Posts in "heart-and-vascular-care/"

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Guidelines for healthy sodium intake

Written by Wellspring Pharmacy on 2/15/2015 10:30:00 AM

Reviewed by Kathleen Haynes, PharmD at Wellspring Pharmacy.

Limit sodium intake to 2,300 mg per daySalt (a.k.a sodium) is an important part of a well-balanced diet, and is essential in small amounts. 

Sodium helps your body function properly by helping maintain the correct balance of fluids in your body, assisting in transmitting nerve impulses, and influencing the contraction and relaxation of muscles. But too much sodium in a diet can lead to high blood pressure and heart disease. continue reading ...


Marriage and heart health

Written by Heart and Vascular Team on 7/13/2014 6:00:00 AM

Marriage and heart diseaseCould the affairs of the heart actually affect heart health? A recent study out of the University of Pittsburg suggests that the health of social relationships may be linked to personal health, including heart disease.

The study included 281 healthy, employed, middle-aged adults who were married or living with a partner with whom they were in a serious relationship. Their interactions were monitored hourly over the course of four days, with the partners rating their interactions as positive or negative. Carotid artery thickness was also measured. continue reading ...


A gene mutation could prevent against heart attack

Written by Heart and Vascular Team on 6/23/2014 10:30:00 AM

About 720,000 Americans experience heart attacks each year. But findings in a new study could help reduce that number.

A study published in the New England Journal of Medicine last week found that people who had one of four specific mutations (or gene changes) within the APOC3 gene had lower levels of triglycerides, higher levels of HDL cholesterol ('good' cholesterol), and an approximately 40 percent lower risk of heart disease and heart attacks.

"APOC3 normally has two functions: it inhibits an enzyme that increases the amount of “bad' cholesterol in the blood, and it slows down the clearance of cholesterol from a person’s blood," said Courtney Eddy, genetic counselor at Community Health Network. "Together, these functions cause a person to have a higher cholesterol level and a higher risk of heart disease and heart attack."continue reading ...

Tags: cardio | Posted in: Heart and Vascular Care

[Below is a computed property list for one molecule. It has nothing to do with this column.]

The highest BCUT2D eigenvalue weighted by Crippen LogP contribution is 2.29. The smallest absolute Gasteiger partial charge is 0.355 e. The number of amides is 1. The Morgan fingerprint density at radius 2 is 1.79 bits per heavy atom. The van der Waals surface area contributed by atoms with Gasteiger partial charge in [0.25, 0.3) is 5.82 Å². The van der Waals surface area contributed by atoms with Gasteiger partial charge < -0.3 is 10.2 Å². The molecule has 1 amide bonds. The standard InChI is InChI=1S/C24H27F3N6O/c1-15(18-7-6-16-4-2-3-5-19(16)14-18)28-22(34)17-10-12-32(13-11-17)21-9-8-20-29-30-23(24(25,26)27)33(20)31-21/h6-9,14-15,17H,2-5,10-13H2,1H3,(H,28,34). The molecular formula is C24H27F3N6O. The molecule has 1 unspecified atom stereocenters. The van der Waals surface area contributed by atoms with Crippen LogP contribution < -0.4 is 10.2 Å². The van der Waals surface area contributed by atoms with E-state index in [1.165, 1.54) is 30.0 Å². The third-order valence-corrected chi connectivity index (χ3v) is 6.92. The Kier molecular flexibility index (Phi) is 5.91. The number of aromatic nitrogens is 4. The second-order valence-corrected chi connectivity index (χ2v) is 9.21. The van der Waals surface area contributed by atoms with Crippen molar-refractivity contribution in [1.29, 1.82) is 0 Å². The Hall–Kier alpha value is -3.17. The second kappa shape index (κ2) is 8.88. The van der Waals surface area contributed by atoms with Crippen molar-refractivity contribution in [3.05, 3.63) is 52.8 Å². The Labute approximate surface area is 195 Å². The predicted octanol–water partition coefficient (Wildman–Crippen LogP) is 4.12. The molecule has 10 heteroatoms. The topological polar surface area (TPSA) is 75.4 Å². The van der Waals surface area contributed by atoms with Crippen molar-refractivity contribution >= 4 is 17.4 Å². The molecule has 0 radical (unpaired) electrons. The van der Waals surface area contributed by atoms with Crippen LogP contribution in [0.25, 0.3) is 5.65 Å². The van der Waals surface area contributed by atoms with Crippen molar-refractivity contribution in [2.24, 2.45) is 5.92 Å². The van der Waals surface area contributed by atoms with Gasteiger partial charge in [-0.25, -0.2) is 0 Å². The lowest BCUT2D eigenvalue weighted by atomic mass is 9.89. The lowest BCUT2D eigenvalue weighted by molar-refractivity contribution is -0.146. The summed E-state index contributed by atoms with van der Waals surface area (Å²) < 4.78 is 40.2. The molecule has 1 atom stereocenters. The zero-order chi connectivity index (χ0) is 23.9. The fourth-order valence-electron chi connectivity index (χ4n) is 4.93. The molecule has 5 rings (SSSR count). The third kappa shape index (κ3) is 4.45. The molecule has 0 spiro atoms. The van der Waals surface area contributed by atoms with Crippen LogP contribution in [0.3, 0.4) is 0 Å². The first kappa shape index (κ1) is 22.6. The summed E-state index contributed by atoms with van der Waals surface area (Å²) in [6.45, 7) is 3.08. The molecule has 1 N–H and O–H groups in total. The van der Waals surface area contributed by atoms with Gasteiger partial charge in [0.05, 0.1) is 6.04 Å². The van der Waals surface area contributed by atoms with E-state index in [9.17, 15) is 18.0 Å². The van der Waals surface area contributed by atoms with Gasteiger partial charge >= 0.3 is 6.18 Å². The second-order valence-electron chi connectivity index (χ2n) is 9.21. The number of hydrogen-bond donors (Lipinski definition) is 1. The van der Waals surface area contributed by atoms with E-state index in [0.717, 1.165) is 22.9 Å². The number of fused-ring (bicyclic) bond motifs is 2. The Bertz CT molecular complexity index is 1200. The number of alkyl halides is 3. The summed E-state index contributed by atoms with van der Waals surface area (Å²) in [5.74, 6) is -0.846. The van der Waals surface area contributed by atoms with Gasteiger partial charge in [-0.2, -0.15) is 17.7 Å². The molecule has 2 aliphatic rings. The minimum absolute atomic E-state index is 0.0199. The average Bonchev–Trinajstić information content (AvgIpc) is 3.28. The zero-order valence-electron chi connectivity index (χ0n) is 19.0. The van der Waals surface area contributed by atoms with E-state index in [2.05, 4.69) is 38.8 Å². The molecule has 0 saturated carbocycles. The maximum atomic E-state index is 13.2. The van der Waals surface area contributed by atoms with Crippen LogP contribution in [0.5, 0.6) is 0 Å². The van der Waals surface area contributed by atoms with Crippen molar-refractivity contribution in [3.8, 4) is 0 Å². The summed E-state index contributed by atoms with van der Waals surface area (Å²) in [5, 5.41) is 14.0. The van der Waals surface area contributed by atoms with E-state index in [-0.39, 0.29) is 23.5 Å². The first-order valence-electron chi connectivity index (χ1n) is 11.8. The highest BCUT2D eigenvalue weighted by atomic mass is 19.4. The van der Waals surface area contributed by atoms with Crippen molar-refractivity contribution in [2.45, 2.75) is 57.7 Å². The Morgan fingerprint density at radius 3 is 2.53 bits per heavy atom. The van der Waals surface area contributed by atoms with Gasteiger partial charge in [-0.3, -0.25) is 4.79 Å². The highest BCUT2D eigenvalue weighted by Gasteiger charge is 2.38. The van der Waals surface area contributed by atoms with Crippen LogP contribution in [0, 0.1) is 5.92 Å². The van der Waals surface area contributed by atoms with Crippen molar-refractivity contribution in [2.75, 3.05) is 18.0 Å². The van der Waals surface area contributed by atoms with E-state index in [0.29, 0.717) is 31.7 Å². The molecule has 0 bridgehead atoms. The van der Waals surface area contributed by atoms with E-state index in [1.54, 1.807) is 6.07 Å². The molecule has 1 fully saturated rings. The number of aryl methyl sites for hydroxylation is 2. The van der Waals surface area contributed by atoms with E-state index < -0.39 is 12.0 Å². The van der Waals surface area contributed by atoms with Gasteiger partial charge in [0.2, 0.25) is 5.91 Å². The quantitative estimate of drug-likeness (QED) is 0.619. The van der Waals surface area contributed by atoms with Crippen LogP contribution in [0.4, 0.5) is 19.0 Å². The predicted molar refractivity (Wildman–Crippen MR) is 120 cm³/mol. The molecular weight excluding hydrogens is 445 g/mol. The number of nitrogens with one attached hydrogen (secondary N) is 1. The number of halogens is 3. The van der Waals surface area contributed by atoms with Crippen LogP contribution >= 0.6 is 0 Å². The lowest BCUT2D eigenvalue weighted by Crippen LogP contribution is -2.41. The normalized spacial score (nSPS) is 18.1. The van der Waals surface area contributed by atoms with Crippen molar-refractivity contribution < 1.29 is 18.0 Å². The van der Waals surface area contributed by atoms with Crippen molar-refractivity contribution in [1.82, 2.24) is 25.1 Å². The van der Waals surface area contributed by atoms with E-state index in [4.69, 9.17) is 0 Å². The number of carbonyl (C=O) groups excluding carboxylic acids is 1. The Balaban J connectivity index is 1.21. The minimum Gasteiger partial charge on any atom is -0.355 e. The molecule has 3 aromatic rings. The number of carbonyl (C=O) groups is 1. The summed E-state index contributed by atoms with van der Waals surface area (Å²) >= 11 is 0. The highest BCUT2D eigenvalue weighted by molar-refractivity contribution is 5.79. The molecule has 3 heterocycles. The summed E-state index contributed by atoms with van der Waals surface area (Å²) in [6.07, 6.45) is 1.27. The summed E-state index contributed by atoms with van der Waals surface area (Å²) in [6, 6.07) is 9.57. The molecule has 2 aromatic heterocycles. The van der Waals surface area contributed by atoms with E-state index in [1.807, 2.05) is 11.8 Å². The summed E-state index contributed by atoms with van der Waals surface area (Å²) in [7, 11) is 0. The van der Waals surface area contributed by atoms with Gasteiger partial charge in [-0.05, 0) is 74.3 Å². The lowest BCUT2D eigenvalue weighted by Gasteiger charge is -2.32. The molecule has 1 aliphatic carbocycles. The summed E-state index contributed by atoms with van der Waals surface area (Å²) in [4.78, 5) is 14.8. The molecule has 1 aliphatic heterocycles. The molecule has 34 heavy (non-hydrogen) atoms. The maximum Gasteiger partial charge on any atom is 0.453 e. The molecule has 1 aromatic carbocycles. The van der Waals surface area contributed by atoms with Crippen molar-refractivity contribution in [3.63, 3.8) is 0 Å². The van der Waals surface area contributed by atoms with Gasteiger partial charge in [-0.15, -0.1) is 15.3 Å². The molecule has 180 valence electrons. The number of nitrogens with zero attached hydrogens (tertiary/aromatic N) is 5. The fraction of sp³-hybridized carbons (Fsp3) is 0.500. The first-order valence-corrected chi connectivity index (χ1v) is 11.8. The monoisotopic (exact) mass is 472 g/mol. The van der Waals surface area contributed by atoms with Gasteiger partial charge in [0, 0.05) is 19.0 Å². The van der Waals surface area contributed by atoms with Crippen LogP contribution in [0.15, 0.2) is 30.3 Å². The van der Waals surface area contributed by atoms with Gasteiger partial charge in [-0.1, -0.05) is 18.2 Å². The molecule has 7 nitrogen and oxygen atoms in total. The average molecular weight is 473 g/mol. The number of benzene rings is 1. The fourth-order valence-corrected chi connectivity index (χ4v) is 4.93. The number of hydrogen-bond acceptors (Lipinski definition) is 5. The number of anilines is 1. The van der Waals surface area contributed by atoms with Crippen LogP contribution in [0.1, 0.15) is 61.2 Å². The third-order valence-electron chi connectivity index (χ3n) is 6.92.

An aspirin a day won't keep the doc away

Written by Heart and Vascular Team on 5/8/2014 7:00:00 PM

In recent years aspirin has become a mainstay for patients with cardiovascular disease. This has led many people to take aspirin as a preventative measure, thinking that taking a daily dose will prevent heart attack. But will they really benefit from taking a daily aspirin?

A newly released FDA consumer report states taking daily aspirin is not necessary for people who do not have history of heart problems.

"Newer studies show that aspirin will not prevent heart attacks or stroke," said Dr. Nanette Oscherwitz, Community Physician Network cardiologist. 

According to Oscherwitz the FDA report also brings to light some of the issues that can occur when taking aspirin without a history of heart disease.

"Taking aspirin unnecessarily can greatly increases the risk of bleeding and potential for increase of ulcers," she said.

Therefore, Oscherwitz encourages patients not to take aspirin as a preventative measure, as there is no proven benefit, and it may actually cause more harm than good.

Should you take aspirin if you have cardiovascular disease?
Most people do benefit from aspirin after they have had a heart attack, but consult with your physician first to determine if it is right for you.


The sky is the limit for heart disease patients

Written by Heart and Vascular Team on 3/24/2014 5:00:00 PM

People with heart disease dreaming of vacationing or hiking to a high-altitude destination can make the trip safely.

According to a paper published in Travel Medicine and Infectious Disease, people with heart conditions can travel to areas of high elevation. Our cardiovascular experts agree.

"Most cardiac patients – except those who are short of breath at rest or at minimal exertion - should be able to travel to a high altitude safely," said Dr. Sandeep Dube, cardiologist at Community Physician Network. "While most of these trips are going to be for sightseeing and not actual hiking, they should consult with their cardiologist before endeavoring on such a trip."

Dr. Sandeep knows a thing or two about high-altitude and heart disease. Not only has the cardiologist climbed Mt. Kilimanjaro (the world's second tallest mountain), but also prepared one of his patients - a heart attach survivor - for the climb.

High-altitude locations generally measure at least 8,200 feet above sea level. At that elevation, the atmosphere contains less oxygen, and the heart and lungs must adapt to supply the body with enough of the gas. This is why altitudes are often avoided by those who suffer from heart disease. continue reading ...


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